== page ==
Commissar Sebelius isn’t the only one interested in “striking the appropriate balance” between individual liberty and state compulsion. Everyone talks like that these days. For Canada’s Chief Censor, Jennifer Lynch, freedom of expression is just one menu item in the great all-you-can-eat salad bar of rights, so don’t be surprised if we’re occasionally out of stock. Instead, why not try one of our tasty nutritious rights du jour? Like the human right to a transsexual labiaplasty, or the human right of McDonald’s employees not to have to wash their hands after visiting the bathroom. Commissar Lynch puts it this way: “The modern conception of rights is that of a matrix with different rights and freedoms mutually reinforcing each other to build a strong and durable human rights system.”
That would be a matrix as in some sort of intricate biological sequencing very few people can understand? Or a Matrix as in the illusory world created to maintain a supine citizenry by all-controlling government officials? The point is, with so many pseudo-“rights” bouncing around, you need a bigger and bigger state: Individual rights are less important than a “rights system” — i.e., a government bureaucracy.
This perversion of rights is killing the Western world. First, unlike real rights — to freedom of speech and freedom of religion — these new freedoms come with quite a price tag. All the free stuff is free in the sense of those offers that begin “You pay nothing now!” But you will eventually. No nation is rich enough to give you all this “free” stuff year in, year out. Spain’s government debt works out to $18,000 per person, France’s to $33,000, Greece’s to $39,000. Thank God we’re not Greece, huh? Er, in fact, according to the Senate Budget Committee, U.S. government debt is currently $44,215 per person. Going by the official Obama budget numbers, it will rise over the next ten years to $75,000. As I say, that’s per person: 75 grand in debt for every man, woman, and child, not to mention every one of the ever-swelling ranks of retirees and disabled Social Security recipients — or about $200,000 per household.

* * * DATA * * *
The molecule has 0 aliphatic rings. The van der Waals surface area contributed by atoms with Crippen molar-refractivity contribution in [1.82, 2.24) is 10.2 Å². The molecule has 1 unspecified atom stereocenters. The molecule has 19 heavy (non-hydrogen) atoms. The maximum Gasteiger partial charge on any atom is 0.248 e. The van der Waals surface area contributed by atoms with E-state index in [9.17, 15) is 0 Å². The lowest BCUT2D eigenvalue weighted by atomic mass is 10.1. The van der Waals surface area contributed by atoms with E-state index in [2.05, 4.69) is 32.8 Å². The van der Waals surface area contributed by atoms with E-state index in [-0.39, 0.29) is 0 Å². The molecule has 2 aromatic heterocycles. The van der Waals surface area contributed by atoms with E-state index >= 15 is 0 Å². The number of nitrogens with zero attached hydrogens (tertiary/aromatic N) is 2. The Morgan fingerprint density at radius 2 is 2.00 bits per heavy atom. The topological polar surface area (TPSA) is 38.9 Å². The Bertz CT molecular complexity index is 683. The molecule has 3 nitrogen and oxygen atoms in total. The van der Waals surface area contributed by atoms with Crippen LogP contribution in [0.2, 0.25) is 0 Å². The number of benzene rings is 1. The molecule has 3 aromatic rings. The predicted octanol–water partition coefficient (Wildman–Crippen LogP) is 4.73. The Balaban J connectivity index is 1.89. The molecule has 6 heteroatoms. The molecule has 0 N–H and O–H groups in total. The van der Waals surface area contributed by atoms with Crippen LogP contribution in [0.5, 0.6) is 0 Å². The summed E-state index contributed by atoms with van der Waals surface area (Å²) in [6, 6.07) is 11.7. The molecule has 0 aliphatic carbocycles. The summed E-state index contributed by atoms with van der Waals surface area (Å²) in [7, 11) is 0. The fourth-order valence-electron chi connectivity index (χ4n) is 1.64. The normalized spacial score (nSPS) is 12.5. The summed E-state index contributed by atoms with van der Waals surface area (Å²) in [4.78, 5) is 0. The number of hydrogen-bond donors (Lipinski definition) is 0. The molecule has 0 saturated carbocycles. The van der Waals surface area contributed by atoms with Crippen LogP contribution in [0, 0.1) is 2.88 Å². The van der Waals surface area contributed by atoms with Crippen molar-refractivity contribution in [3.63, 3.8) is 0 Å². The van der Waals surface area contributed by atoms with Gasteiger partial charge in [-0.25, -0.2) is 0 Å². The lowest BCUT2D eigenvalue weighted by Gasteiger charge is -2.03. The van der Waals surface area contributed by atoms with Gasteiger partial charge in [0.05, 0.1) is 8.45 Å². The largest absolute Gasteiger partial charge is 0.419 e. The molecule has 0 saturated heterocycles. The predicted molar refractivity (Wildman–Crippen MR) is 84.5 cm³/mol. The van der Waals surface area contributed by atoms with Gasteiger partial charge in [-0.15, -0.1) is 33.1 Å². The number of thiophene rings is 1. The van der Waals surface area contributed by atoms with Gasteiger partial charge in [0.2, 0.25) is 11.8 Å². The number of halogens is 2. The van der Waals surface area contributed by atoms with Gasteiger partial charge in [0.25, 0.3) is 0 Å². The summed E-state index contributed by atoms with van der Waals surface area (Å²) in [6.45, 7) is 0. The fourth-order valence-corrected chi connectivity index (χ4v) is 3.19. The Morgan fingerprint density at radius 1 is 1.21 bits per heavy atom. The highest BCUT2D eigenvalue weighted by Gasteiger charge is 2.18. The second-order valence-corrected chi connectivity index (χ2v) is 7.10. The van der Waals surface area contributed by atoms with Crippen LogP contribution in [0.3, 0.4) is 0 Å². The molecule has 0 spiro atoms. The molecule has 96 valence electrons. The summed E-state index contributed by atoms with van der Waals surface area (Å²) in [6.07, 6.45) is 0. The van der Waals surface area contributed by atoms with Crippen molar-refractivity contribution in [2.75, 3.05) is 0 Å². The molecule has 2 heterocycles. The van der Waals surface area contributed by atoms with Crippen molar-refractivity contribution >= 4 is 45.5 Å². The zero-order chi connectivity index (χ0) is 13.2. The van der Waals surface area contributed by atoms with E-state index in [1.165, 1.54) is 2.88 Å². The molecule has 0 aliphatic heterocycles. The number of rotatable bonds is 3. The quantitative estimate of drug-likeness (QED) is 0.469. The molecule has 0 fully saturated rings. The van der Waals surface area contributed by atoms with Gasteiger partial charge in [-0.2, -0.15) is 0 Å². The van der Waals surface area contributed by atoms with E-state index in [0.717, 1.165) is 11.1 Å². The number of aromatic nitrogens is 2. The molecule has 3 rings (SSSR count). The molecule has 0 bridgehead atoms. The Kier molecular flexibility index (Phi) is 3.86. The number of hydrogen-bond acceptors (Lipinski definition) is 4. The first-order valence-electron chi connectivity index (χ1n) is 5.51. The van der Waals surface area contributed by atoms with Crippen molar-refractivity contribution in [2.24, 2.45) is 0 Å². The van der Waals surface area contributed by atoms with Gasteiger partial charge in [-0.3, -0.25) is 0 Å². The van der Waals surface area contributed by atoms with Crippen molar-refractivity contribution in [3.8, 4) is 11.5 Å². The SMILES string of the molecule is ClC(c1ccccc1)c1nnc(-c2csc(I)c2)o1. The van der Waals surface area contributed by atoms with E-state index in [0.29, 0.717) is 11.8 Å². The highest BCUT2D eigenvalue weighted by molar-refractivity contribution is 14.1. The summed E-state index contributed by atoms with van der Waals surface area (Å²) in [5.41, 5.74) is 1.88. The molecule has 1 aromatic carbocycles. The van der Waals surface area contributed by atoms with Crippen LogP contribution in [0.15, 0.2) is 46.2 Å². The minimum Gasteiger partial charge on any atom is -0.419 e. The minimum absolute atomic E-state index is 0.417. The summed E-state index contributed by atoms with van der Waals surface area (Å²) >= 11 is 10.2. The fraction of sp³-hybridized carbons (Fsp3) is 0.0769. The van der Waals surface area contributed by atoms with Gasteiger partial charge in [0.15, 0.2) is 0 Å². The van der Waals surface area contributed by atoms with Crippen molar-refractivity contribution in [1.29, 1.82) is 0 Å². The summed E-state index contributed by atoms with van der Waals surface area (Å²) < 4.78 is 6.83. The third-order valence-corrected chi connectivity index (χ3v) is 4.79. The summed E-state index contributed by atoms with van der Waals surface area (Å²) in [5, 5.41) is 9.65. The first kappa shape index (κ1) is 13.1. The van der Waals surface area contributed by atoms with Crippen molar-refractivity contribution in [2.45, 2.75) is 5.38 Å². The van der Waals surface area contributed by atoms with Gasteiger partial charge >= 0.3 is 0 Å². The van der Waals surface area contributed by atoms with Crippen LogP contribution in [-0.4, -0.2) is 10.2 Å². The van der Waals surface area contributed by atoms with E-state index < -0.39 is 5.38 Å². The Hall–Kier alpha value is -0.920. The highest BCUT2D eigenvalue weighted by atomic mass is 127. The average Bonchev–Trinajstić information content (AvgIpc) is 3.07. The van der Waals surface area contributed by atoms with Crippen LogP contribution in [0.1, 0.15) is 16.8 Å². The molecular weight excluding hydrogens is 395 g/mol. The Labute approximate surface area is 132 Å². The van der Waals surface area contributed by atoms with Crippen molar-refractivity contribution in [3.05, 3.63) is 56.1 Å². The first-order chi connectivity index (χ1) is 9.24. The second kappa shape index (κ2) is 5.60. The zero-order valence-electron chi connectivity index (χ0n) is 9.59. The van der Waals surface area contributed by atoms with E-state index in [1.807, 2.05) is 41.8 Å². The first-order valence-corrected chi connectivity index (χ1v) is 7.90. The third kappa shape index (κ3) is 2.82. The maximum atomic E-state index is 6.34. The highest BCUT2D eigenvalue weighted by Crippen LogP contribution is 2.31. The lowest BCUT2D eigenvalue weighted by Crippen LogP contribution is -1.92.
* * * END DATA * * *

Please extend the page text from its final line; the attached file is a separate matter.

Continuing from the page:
So maybe you’re not interested in philosophical notions of liberty vs. statism — like Danica Patrick, tens of millions of people are happy to “leave it up to the government to make good decisions.” Maybe you’re relatively relaxed about the less theoretical encroachments of Big Government — the diversion of so much American energy into “professional services,” all the lawyering and bookkeeping and paperwork shuffling necessary to keep you and your economic activity in full compliance with the Bureau of Compliance. But at some point no matter how painless the seductions of statism, you run up against the hard math: As those debt per capita numbers make plain, all this “free” stuff is doing is mortgaging your liberty and lining up a future of serfdom.
I used to think that the U.S. Constitution would prove more resilient than the less absolutist liberties of other Western nations. But the president has calculated that, with Obamacare, the First Amendment and much else will crumble before his will. And, given trends in U.S. jurisprudence, who’s to say he won’t get his way? That’s the point about all this “free” stuff: Ultimately, it’s not about your rights, but about his.
— Mark Steyn, a National Review columnist, is the author of After America: Get Ready for Armageddon. © 2012 Mark Steyn